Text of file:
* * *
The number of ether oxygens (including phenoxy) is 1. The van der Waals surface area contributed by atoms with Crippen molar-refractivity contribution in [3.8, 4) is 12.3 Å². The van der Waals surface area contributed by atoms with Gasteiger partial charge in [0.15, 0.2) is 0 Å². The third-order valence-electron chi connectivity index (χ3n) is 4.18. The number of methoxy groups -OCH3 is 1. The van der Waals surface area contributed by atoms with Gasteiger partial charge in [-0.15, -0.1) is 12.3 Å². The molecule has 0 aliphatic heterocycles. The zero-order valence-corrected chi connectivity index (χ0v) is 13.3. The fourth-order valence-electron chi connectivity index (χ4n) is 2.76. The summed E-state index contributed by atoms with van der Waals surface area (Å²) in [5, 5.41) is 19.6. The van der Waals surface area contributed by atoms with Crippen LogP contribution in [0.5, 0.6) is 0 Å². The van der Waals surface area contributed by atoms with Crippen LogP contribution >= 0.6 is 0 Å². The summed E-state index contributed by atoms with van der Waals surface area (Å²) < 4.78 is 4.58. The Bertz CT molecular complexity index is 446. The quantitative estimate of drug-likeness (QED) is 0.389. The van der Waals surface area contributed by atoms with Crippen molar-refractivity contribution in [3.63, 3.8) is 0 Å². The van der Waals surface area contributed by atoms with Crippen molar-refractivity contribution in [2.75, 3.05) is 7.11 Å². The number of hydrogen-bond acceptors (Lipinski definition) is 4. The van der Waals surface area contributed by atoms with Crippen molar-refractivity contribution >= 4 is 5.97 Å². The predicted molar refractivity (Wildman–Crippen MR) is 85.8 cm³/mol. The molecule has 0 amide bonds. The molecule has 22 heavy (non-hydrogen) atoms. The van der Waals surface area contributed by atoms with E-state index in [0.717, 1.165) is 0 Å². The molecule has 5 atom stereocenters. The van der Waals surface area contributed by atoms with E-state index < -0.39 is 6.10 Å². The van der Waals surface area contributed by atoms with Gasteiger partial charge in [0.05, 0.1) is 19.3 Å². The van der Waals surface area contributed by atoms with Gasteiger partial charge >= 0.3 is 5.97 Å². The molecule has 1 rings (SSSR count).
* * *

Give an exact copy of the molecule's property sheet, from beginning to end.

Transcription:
The number of ether oxygens (including phenoxy) is 1. The van der Waals surface area contributed by atoms with Crippen molar-refractivity contribution in [3.8, 4) is 12.3 Å². The van der Waals surface area contributed by atoms with Gasteiger partial charge in [0.15, 0.2) is 0 Å². The third-order valence-electron chi connectivity index (χ3n) is 4.18. The number of methoxy groups -OCH3 is 1. The van der Waals surface area contributed by atoms with Gasteiger partial charge in [-0.15, -0.1) is 12.3 Å². The molecule has 0 aliphatic heterocycles. The zero-order valence-corrected chi connectivity index (χ0v) is 13.3. The fourth-order valence-electron chi connectivity index (χ4n) is 2.76. The summed E-state index contributed by atoms with van der Waals surface area (Å²) in [5, 5.41) is 19.6. The van der Waals surface area contributed by atoms with Crippen LogP contribution in [0.5, 0.6) is 0 Å². The van der Waals surface area contributed by atoms with Crippen LogP contribution >= 0.6 is 0 Å². The summed E-state index contributed by atoms with van der Waals surface area (Å²) < 4.78 is 4.58. The Bertz CT molecular complexity index is 446. The quantitative estimate of drug-likeness (QED) is 0.389. The van der Waals surface area contributed by atoms with Crippen molar-refractivity contribution in [3.63, 3.8) is 0 Å². The van der Waals surface area contributed by atoms with Crippen molar-refractivity contribution in [2.75, 3.05) is 7.11 Å². The number of hydrogen-bond acceptors (Lipinski definition) is 4. The van der Waals surface area contributed by atoms with Crippen molar-refractivity contribution >= 4 is 5.97 Å². The predicted molar refractivity (Wildman–Crippen MR) is 85.8 cm³/mol. The molecule has 0 amide bonds. The molecule has 22 heavy (non-hydrogen) atoms. The van der Waals surface area contributed by atoms with E-state index in [0.717, 1.165) is 0 Å². The molecule has 5 atom stereocenters. The van der Waals surface area contributed by atoms with E-state index < -0.39 is 6.10 Å². The van der Waals surface area contributed by atoms with Gasteiger partial charge in [0.05, 0.1) is 19.3 Å². The van der Waals surface area contributed by atoms with Gasteiger partial charge >= 0.3 is 5.97 Å². The molecule has 1 rings (SSSR count).